1. Direct bridge — Bridge from Wallet 1 on Ethereum to Wallet 2 on another chain (e.g. Terra). We then bridge the funds from Wallet 2 to a fresh Wallet 3 on the original chain. Note, however, that these transfers can typically be reverse engineered with sufficient effort.
  2. Batch bridge — Bridge from Wallet 1 on Ethereum to Wallet 2 on an another chain, but this time using a bridge that transfers funds in batches (such as Anyswap). After some time, bridge the fund back to a fresh Wallet 3 on Ethereum. For added security, transfer the funds to a new wallet in multiple transactions to make this harder to reverse engineer.
  3. Mixing service — Use a mixing service to directly send funds from Wallet 1 to Wallet 2. The most famous example of this service is Tornado Cash. This route is likely to be the hardest to reverse engineer, but flags the wallet as suspicious and may draw negative attention from the community and regulators (whether this is justifiable in the circumstances or not).

The perks of routinely moving your trading activity are not limited to OpSec. If you are a prolific trader, NFT collector or just passively follow DeFi Chads S tier tips and tricks, then you will undoubtedly have a number of individuals tracking your wallet.

This can be detrimental if you want to keep an edge over the competition, as copytraders or botters can target your movements and use advance notice of your trades to front run or sandwich you. Help to mitigate these risk by keeping your tracks fresh.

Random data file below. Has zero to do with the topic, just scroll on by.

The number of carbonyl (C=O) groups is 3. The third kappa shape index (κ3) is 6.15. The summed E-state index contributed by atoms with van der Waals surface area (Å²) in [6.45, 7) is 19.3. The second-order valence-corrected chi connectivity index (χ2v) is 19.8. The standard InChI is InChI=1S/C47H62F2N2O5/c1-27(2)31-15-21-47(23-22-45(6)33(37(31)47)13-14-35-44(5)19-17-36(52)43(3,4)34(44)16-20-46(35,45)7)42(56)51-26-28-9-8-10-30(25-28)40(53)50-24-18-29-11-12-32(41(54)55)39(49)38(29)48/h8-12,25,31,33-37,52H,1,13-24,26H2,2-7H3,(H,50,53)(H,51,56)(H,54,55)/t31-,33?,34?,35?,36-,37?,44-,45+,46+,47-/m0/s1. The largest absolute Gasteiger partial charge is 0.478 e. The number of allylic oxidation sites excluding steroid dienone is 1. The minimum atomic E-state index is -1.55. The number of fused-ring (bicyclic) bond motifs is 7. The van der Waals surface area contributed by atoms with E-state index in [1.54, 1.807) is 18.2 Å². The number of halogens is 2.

2. Cold Wallet Management

The Pros and Cons

Let’s now turn to cold wallet management.

A cold wallet in the purest sense is one that is generated offline and spends its lifespan entirely disconnected from the internet — often termed a “paper wallet”.

As we explained earlier, this is impractical for most people, particularly if you need to access funds on a semi-regular basis. You also risk entirely losing your funds if anything happens to your seed phrase, whereas the method we are going to set out gives you a secure hardware fallback.

If you do want to investigate a true “cold storage” option using a paper wallet, then we recommend this guide from Gemini.

For now, let’s move on to how to create your cold bank wallet the Chads way.

The Cold Wallet — Chads Style

The most important security measure you can take in DeFi is to create a clean “bank” wallet.

Fortunately, the Chads method is straightforward — you simply need to follow these two simple steps:

(i) create a hardware secured wallet;

The most common hardware wallet providers are Ledger and Trezor.

Always order your hardware wallet directly from the company’s own website (verified by checking the address against that shown in the profile of their official Twitter account). Do not order your wallet from Amazon (or, worse, a third party marketplace such as eBay).

If the packaging (including the external delivery box) appears to have been tampered in any way, do not use the wallet and immediately contact the provider’s customer support immediately to investigate.